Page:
“God sent the Son into the world, not to condemn the world, but that the world might be saved through him.” (John 3:17)
All aspects of evangelization emulate the mission of Jesus Christ to the world, who came “not to be served, but to serve.” (Matthew 20:28)
Evangelization is foundational to Orthodox Christian life.
The ultimate purpose of all evangelization is to humbly and respectfully assist others(Orthodox and non-Orthodox) to participate in the fullness of the Holy Spirit.
The Orthodox way of sanctification is the gift of God to all people and nations.
The Holy Spirit, like the wind, “blows where He wills” (the Holy Spirit is a person) revealing surprising, even shocking manifestations of God in unexpected places.
Every parish should have a line item in the budget generously funding evangelization.
The wellbeing of every curious visitor, inquirer, scoffer and reviler will be of utmost concern to those engaged in evangelization.
Evangelization is devoid of manipulation, coercion or any guilt-inducing or shaming tactics.
Evangelization honors the free will of every person, just as God voluntarily restrains Himself to honor our free will.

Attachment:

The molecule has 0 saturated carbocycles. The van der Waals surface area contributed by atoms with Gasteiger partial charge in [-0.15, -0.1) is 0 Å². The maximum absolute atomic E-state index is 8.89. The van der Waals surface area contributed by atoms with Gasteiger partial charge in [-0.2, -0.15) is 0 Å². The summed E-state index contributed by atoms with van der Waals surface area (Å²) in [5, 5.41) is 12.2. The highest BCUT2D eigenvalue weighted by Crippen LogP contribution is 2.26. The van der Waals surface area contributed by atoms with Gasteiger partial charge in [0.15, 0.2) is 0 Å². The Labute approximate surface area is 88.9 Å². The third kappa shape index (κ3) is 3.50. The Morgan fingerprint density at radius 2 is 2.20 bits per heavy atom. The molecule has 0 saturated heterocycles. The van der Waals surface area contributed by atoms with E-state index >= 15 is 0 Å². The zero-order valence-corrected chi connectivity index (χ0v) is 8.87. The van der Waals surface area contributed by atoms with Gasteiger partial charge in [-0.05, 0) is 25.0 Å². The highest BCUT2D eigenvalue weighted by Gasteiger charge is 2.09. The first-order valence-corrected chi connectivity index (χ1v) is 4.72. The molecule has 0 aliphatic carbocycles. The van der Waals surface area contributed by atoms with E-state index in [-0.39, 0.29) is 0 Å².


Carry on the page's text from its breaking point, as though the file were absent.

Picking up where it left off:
Evangelization workers accept that every person, even those seemingly very far from Orthodox life, have lessons to teach and knowledge to impart from their own journey.
Evangelization is more about engaged listening and service than it is intellectual debate or efforts to convince others of their erroneous beliefs and sinful ways.
An important aspect of evangelization begins when a person or family formally becomes Orthodox: this is sensitive and loving integration into the community.
Appropriate confidentiality is maintained throughout the process of evangelization.
Evangelization staff and volunteers need not feel shy, fearful or ashamed when they personally invite others to participate in the life of the Church, remembering the encouraging words of Our Lord, “Ask, and it will be given you; seek, and you will find; knock, and it will be opened to you. For every one who asks receives, and he who seeks finds, and to him who knocks it will be opened.” (Matthew 7:7-8)
*Unfortunately, in common parlance the words evangelism, evangelizer and evangelization are freighted with negativity, evoking images and feelings of being coerced and manipulated by“door-knockers” and “pamphleteers” who assume the position of superior knowledge-holders talking down to the less-enlightened. It is suggested, therefore, that this holy work within the parish be called “Service Ministry” or “Hospitality Ministry”, which is accurate, honest and less ominous.